After his employment as an assistant manager for appellee Pizza Hut, Inc. ("Pizza Hut"), was terminated, appellant Sunny O. Ekokotu instituted an action against the corporation and two supervisors, appellees Doug Wong and Rick Ledford, for conspiracy to fabricate false charges of sexual harassment, libel, tortious interference with his employment and causing him severe mental and physical anguish. Appellees moved for and were granted summary judgment on all counts, from which Ekokotu appeals.
He referred to the employee as a "bitch" during the argument. On February 14, 1990, appellant received notice from his supervisor, Manager Rick Ledford, warning appellant that use of such profane language in the presence of customers "is a termination offense [and that] any further action of this type . . . will result in . . . termination."
On or about March 14, 1990, appellant left work after arguments with employees under his supervision. After these incidents, an unpleasant telephone conversation between appellant and Manager Rick Ledford resulted in Manager Ledford informing appellant that his management skills were deficient and that he could resign or be involuntarily terminated.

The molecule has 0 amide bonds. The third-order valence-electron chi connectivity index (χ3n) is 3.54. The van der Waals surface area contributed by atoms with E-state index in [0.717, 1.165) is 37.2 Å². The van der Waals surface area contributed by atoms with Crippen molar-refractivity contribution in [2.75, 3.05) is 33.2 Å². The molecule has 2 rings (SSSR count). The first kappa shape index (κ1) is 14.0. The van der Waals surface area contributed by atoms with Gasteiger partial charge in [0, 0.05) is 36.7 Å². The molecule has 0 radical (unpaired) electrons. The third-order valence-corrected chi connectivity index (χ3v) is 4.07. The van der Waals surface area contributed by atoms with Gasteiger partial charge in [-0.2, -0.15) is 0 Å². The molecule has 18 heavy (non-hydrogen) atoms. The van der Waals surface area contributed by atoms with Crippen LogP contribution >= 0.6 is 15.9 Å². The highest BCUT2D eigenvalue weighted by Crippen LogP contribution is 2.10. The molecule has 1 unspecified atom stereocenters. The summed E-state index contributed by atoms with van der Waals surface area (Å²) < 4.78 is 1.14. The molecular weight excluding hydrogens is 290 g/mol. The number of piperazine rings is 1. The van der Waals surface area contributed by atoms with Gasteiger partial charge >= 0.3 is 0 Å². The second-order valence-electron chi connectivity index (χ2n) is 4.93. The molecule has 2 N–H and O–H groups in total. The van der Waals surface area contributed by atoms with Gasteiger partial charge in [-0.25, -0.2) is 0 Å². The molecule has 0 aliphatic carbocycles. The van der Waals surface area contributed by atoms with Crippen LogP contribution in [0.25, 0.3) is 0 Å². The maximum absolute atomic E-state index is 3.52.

Three female employees under appellant's supervision submitted statements dated March 22, 1990, accusing appellant of sexual harassment. Manager Rick Ledford investigated the complaints, interviewing several employees and reporting findings substantiating the female employees' claims. Manager Ledford made the following conclusions in a report to his supervisor, Pizza Hut District Manager Doug Wong, and Pizza Hut Regional Personnel Manager Kathleen Parrish: "I talked to no one who was even partially supportive of [appellant]. The sexual situation is just the tip of the iceberg. All employees openly discussed his lack of management ability and the fact if [appellant] went away; he would not be missed at all. I am very confident that termination for unprofessional conduct is the only way to handle this problem. I am thankful that it was caught when it was; and sorry that it was not discovered sooner. A lot of good employees have left because of [appellant]."